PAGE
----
Dip your toe – or dive right in: WVU psychologists spill advice on reentering the world post-COVID

A high percentage of the population may experience “re-entry anxiety” as more people get vaccinated, guidelines are loosened and the masks come off, according to WVU psychologists.

Disparities in COVID-19 Rates among Adults with Kidney Failure in New York City

• Among adults with kidney failure undergoing hemodialysis in New York City, Black and Hispanic patients were more likely to develop symptomatic COVID-19 than White patients.
• Neighborhood-level social vulnerability factors were associated with COVID-19 incidence among White patients, but these factors did not explain racial/ethnic disparities.

Preclinical research reveals that new IgM antibodies administered intranasally to fight COVID-19 more potent than commonly used ones

A nasal therapy, built upon on the application of a new engineered IgM antibody therapy for COVID-19, was more effective than commonly used IgG antibodies at neutralizing the COVID-19 virus in animal models, according to research recently published by The University of Texas Health Science Center at Houston (UTHealth), The University of Texas Medical Branch at Galveston (UTMB Health), the University of Houston, and IGM Biosciences, Inc.

Tip Sheet: Massive unmet needs in COVID-19 treatment, osteoporosis drugs for breast cancer, new bladder cancer target — and AIDS at 40

SEATTLE — June 2, 2021 — Below are summaries of recent Fred Hutch research findings and other news. If you are covering news at the annual meeting of the American Society of Clinical Oncology (June 4-8), check out our ASCO page highlighting Fred Hutch presentations and feel free to reach out to our media team for help sourcing experts: [email protected]

Study Provides New Insights on COVID-19 Risk in Patients Receiving Dialysis

• Among individuals with kidney failure who received dialysis at clinics several times each week, COVID-19 risks were higher in patients who were older, had diabetes, lived in local communities with higher COVID-19 rates, and received dialysis at clinics that served a larger number of patients.
• Risks were lower in patients who received dialysis in clinics with a higher number of available side rooms and that had mask policies for asymptomatic patients.

Houston Methodist and U.S. Department of Health and Human Services partner to expand access to COVID-19 monoclonal antibody treatment

Houston Methodist announced today, in partnership with the U.S. Department of Health and Human Services (HHS), that it has expanded access to COVID-19 monoclonal antibody therapy (mAb) in the Greater Houston area. The promising treatment has been shown to keep high-risk COVID-19 patients out of the hospital and reduce the likelihood of progression to severe disease.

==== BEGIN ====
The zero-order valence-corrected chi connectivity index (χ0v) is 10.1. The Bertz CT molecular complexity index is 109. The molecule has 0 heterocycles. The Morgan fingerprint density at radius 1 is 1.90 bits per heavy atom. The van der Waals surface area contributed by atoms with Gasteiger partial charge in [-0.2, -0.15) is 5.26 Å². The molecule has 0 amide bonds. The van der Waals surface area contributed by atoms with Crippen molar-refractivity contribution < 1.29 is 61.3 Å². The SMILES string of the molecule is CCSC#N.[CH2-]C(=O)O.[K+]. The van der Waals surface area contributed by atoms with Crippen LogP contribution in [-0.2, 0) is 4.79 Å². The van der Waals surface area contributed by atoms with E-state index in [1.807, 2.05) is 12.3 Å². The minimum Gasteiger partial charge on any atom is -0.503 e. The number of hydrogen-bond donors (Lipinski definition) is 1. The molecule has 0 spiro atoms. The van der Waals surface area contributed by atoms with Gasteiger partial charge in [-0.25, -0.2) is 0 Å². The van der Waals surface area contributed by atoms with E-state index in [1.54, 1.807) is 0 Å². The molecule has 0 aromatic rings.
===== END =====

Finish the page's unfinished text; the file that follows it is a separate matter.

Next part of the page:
Survey Finds Regional, Racial Divides in K-12 Remote Schooling Impact During Pandemic

More than 70% of K-12 students across the country experienced some remote schooling during the 2020-21 school year, with stark differences emerging along regional and racial lines and the worst effects on students’ social relationships, according to a new, nationally representative study conducted by Ipsos, using its KnowledgePanel, for the Tufts University Research Group on Equity in Health, Wealth and Civic Engagement.

Penn Medicine Launches Region’s First Post-COVID-19 Neurological Care Clinic

As many as one in three COVID-19 survivors experience a mental health or neurological disorder, adding to a growing body of evidence that show COVID-19 can have serious and potentially long-lasting effects on the brain. The Penn Neuro COVID Clinic aims to assess and treat long-haul COVID patients suffering from neurological symptoms.

Why are some Covid-19 vaccines working better for men than women?

If there’s one take-home message for the general public about the coronavirus vaccines approved in the U.S., it’s that they are remarkably effective. But Michigan State University’s Morteza Mahmoudi is raising awareness about an important subtlety: The vaccines developed by Moderna and Pfizer-BioNTech appear to work slightly better for men than for women.

Penn Nursing-led Philly Team Awarded $1.4 Million NIH Grant to Expand COVID-19 Outreach

José A. Bauermeister, PhD, and Antonia M. Villarruel, PhD, are leading one of 10 new research teams from across the country that received National Institutes of Health (NIH) grants totaling $14 million to extend the reach of the NIH’s Community Engagement Alliance (CEAL) Against COVID-19 Disparities. The Philly CEAL team was awarded $1.4 million from the NIH with additional support from Penn Nursing and The University of Pennsylvania, bringing the total for the alliance to $1.53 million.

Survey: Despite Similar Levels of Vaccine Hesitancy, White People More Likely to Be Vaccinated Than Black People

White people are more likely to have been vaccinated than Black people despite similar levels of vaccine hesitancy, or saying they are very unlikely to get a vaccine. Therefore, access to vaccines and other factors could be limiting vaccination efforts, according to a new, nationally representative study from the Tufts University Research Group on Equity in Health, Wealth and Civic Engagement.

Meeting Preview: Hot Topics at NUTRITION 2021 LIVE ONLINE

Reporters and bloggers are invited to join top nutrition researchers and practitioners for a dynamic virtual program at NUTRITION 2021 LIVE ONLINE. The flagship meeting of the American Society for Nutrition runs June 7–10, 2021 and features research announcements, expert discussions and more.